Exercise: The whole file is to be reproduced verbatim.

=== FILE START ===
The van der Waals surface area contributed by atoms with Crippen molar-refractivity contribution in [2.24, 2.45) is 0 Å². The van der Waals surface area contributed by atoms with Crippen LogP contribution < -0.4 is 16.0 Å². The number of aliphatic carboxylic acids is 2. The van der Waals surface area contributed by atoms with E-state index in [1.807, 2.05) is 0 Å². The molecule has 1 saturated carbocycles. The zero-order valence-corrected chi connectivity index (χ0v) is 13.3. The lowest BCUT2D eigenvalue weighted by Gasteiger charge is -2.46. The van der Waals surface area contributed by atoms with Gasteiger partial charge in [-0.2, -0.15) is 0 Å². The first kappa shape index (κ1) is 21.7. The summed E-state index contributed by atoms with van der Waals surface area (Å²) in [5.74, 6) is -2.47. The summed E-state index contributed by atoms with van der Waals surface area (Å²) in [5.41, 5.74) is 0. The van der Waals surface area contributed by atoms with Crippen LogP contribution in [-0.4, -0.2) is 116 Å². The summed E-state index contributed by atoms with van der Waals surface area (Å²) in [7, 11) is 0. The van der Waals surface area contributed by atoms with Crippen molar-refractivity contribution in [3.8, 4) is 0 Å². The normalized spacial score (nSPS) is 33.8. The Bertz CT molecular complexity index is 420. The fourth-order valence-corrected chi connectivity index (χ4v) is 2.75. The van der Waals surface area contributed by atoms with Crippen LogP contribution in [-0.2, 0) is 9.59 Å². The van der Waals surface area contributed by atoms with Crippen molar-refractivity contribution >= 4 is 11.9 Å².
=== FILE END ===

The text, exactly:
The van der Waals surface area contributed by atoms with Crippen molar-refractivity contribution in [2.24, 2.45) is 0 Å². The van der Waals surface area contributed by atoms with Crippen LogP contribution < -0.4 is 16.0 Å². The number of aliphatic carboxylic acids is 2. The van der Waals surface area contributed by atoms with E-state index in [1.807, 2.05) is 0 Å². The molecule has 1 saturated carbocycles. The zero-order valence-corrected chi connectivity index (χ0v) is 13.3. The lowest BCUT2D eigenvalue weighted by Gasteiger charge is -2.46. The van der Waals surface area contributed by atoms with Gasteiger partial charge in [-0.2, -0.15) is 0 Å². The first kappa shape index (κ1) is 21.7. The summed E-state index contributed by atoms with van der Waals surface area (Å²) in [5.74, 6) is -2.47. The summed E-state index contributed by atoms with van der Waals surface area (Å²) in [5.41, 5.74) is 0. The van der Waals surface area contributed by atoms with Crippen LogP contribution in [-0.4, -0.2) is 116 Å². The summed E-state index contributed by atoms with van der Waals surface area (Å²) in [7, 11) is 0. The van der Waals surface area contributed by atoms with Crippen molar-refractivity contribution in [3.8, 4) is 0 Å². The normalized spacial score (nSPS) is 33.8. The Bertz CT molecular complexity index is 420. The fourth-order valence-corrected chi connectivity index (χ4v) is 2.75. The van der Waals surface area contributed by atoms with Crippen LogP contribution in [-0.2, 0) is 9.59 Å². The van der Waals surface area contributed by atoms with Crippen molar-refractivity contribution >= 4 is 11.9 Å².